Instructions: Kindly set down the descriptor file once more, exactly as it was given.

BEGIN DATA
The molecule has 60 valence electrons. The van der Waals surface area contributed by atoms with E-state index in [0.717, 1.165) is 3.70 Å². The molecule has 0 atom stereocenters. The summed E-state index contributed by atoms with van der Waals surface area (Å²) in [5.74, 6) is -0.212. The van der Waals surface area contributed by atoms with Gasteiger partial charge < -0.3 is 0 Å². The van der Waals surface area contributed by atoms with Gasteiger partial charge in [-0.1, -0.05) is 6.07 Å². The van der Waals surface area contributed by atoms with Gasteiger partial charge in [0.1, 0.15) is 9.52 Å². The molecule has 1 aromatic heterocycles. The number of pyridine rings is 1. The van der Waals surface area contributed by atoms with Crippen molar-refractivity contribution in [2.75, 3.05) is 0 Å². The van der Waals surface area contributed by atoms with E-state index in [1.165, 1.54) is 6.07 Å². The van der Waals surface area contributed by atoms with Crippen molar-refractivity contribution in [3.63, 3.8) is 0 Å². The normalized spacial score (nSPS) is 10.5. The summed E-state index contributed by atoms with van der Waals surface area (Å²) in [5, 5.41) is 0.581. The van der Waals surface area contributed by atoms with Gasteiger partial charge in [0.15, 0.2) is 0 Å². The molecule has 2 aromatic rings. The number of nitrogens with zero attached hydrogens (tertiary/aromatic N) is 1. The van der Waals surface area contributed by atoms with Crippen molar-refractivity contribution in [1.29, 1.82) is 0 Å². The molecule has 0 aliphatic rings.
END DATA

The molecule has 60 valence electrons. The van der Waals surface area contributed by atoms with E-state index in [0.717, 1.165) is 3.70 Å². The molecule has 0 atom stereocenters. The summed E-state index contributed by atoms with van der Waals surface area (Å²) in [5.74, 6) is -0.212. The van der Waals surface area contributed by atoms with Gasteiger partial charge < -0.3 is 0 Å². The van der Waals surface area contributed by atoms with Gasteiger partial charge in [-0.1, -0.05) is 6.07 Å². The van der Waals surface area contributed by atoms with Gasteiger partial charge in [0.1, 0.15) is 9.52 Å². The molecule has 1 aromatic heterocycles. The number of pyridine rings is 1. The van der Waals surface area contributed by atoms with Crippen molar-refractivity contribution in [2.75, 3.05) is 0 Å². The van der Waals surface area contributed by atoms with E-state index in [1.165, 1.54) is 6.07 Å². The van der Waals surface area contributed by atoms with Crippen molar-refractivity contribution in [3.63, 3.8) is 0 Å². The normalized spacial score (nSPS) is 10.5. The summed E-state index contributed by atoms with van der Waals surface area (Å²) in [5, 5.41) is 0.581. The van der Waals surface area contributed by atoms with Gasteiger partial charge in [0.15, 0.2) is 0 Å². The molecule has 2 aromatic rings. The number of nitrogens with zero attached hydrogens (tertiary/aromatic N) is 1. The van der Waals surface area contributed by atoms with Crippen molar-refractivity contribution in [1.29, 1.82) is 0 Å². The molecule has 0 aliphatic rings.